Colorado voters in November emphatically endorsed tougher rules to keep our state’s politicians from violating the spirit of the Taxpayer’s Bill of Rights, or TABOR.
Now, only a little over two months later, those politicians are cooking up a new plan to create an end run around TABOR that would cost the state’s drivers millions.
The lack of respect for the people who elected them is breathtaking.
Proposals for what supporters are calling a “gas fee” — it’s an increase in the gas tax, don’t be fooled — would be a blatant violation of TABOR, and particularly insulting in light of the expansion of taxpayer protections approved in November and votes to reject two other road-funding proposals in 2018.
The message this sends to every Coloradan who voted to strengthen TABOR and to oppose the 2018 initiatives is that the politicians in Denver don’t seem to care what you say, no matter how often you say it. So we’ll just have to say it again, even louder.
If the message sent by politicians is “we don’t care what you think,” our message to them has been and continues to be, “stop wasting our money, set priorities, and make better use of the money we are already sending you.”
This new fee — whose cost has yet to be determined — would be in addition to the state’s 22-cents per gallon gas tax (which is in addition to the federal 18.4 cents per gallon tax).
That ranks Colorado in the bottom fifth among the states. But that’s not the whole story, because a sizable proportion of what the state collects at the pump is spent on things other than roads.
Only 11 states divert more of their gas tax money to non-highway projects than does Colorado. More than one of every 10 gas tax dollars is spent elsewhere. In the 2018 budget year, that meant almost $72 million that should have gone to roads and bridges was wasted on something else.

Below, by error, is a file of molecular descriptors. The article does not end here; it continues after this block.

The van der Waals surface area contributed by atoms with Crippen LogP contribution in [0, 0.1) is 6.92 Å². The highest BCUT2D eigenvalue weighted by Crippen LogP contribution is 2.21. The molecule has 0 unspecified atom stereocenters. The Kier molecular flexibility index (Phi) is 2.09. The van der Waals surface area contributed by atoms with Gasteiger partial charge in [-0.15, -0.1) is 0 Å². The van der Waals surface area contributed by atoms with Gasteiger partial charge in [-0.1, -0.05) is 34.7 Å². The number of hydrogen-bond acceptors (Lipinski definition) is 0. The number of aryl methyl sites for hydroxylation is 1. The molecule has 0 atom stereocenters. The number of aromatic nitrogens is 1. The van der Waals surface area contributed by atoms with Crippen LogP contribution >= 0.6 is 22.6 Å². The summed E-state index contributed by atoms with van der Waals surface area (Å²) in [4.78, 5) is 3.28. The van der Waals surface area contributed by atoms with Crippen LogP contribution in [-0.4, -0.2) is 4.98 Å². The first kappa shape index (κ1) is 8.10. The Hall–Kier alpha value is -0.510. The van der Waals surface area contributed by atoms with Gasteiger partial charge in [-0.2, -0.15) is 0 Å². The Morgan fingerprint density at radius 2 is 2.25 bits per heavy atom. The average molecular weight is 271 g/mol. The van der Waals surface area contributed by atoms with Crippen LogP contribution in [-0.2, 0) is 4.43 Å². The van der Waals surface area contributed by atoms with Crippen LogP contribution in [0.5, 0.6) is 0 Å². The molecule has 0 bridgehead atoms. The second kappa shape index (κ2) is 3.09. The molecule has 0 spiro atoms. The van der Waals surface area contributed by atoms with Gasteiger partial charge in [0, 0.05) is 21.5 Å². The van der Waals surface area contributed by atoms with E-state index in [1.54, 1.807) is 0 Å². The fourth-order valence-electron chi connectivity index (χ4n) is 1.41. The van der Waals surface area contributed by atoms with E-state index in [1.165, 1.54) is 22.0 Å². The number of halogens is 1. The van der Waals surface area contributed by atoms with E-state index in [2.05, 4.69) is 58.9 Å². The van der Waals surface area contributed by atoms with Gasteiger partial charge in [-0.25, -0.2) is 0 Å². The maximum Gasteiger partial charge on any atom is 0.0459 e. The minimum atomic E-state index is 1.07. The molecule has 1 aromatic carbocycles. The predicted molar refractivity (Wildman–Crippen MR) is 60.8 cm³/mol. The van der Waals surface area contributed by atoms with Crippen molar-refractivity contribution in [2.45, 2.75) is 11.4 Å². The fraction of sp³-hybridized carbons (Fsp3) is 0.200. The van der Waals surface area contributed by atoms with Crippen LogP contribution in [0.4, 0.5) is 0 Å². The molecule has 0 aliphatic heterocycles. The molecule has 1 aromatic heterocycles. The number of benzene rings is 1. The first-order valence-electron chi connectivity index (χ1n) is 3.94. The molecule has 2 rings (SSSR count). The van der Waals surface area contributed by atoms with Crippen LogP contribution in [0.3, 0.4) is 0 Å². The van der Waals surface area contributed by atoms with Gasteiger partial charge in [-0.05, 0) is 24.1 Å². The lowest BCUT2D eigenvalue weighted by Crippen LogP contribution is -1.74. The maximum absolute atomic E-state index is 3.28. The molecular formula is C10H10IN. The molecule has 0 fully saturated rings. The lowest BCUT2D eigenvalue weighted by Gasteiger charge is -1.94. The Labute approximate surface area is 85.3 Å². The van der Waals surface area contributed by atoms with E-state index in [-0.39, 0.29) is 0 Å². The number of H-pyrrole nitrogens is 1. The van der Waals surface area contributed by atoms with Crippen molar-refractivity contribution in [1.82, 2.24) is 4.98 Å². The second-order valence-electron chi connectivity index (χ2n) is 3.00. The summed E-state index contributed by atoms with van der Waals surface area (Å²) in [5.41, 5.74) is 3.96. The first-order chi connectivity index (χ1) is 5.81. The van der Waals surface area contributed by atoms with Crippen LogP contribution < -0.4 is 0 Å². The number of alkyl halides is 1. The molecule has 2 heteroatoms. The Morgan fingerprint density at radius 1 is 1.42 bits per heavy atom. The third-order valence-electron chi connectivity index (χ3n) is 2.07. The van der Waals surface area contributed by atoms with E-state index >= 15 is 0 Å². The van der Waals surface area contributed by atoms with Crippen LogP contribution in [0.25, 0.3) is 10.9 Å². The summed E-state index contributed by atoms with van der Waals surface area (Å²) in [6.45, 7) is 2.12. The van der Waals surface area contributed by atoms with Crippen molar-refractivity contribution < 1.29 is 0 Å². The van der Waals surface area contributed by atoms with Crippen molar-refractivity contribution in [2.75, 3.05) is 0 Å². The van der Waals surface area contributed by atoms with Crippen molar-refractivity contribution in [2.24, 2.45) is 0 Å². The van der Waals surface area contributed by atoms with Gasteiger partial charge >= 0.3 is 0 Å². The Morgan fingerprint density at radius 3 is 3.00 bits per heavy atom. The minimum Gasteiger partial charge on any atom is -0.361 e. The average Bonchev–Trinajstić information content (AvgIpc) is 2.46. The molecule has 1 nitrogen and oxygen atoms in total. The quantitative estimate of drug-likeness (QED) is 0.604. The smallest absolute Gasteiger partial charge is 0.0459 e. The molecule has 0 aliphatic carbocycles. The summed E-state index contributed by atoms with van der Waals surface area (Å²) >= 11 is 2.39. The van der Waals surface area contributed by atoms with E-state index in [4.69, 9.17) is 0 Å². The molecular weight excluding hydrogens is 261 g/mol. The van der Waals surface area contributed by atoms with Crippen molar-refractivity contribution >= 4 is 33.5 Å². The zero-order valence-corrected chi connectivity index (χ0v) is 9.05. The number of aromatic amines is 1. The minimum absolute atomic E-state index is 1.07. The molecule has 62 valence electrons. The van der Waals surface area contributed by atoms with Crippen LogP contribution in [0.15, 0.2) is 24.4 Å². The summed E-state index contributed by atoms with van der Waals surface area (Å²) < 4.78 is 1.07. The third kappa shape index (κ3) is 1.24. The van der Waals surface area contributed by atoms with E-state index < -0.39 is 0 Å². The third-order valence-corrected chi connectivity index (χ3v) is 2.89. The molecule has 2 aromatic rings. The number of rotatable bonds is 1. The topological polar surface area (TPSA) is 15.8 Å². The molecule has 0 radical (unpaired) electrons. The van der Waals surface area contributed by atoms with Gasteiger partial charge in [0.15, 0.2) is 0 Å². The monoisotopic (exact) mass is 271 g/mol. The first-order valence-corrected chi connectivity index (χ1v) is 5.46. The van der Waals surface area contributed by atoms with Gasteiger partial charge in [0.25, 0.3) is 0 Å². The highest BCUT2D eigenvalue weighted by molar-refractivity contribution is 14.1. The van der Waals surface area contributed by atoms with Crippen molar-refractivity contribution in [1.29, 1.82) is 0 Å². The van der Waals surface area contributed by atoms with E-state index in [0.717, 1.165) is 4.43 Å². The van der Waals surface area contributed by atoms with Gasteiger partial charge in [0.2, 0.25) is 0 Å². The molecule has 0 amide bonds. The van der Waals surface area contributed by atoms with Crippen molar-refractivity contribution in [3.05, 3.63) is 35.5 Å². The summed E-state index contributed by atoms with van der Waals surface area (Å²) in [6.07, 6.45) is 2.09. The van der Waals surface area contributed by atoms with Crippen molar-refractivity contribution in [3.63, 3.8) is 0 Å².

And it’s actually even worse than it seems. According to the Reason Foundation, Colorado “allows cities and counties to spend up to 15% of their share on transit and 5% on administration. Therefore, the diversion rate for Colorado underestimates the actual amount of gas tax revenue that is diverted.”
Gov. Jared Polis has made funding transportation and infrastructure a priority for the 2021 legislative session. His strategic transportation plan carries a tab of almost $3.5 billion. But only about $2 billion has been accounted for. That gives us a starting point for the potential cost of any proposals to come.
A “fee” on gas is just a gas tax by another name, driving up the cost of driving to work, to school, to the grocery store, to Mesa Verde, up Pike’s Peak, or through Rocky Mountain National Park. Whatever you call it, this new “fee” would increase the cost of almost everything you buy. Less money in your pocket, more money for spendthrift politicians to waste.
If it looks like a duck, acts like a duck, and quacks like a duck, it’s a duck. Our advice for lawmakers is to get their ducks in a row before demanding taxpayers pay for more sauce.
If our legislators spend half as much time developing innovative solutions to challenging problems as they do trying to finagle their way around voter-approval, they could get a lot more accomplished.
Having just voted to strengthen TABOR, perhaps it’s already time to consider how we can make our state’s taxpayer protections even stronger. Maybe then Denver would finally get the message.
Jesse Mallory is state director of Americans for Prosperity-Colorado.
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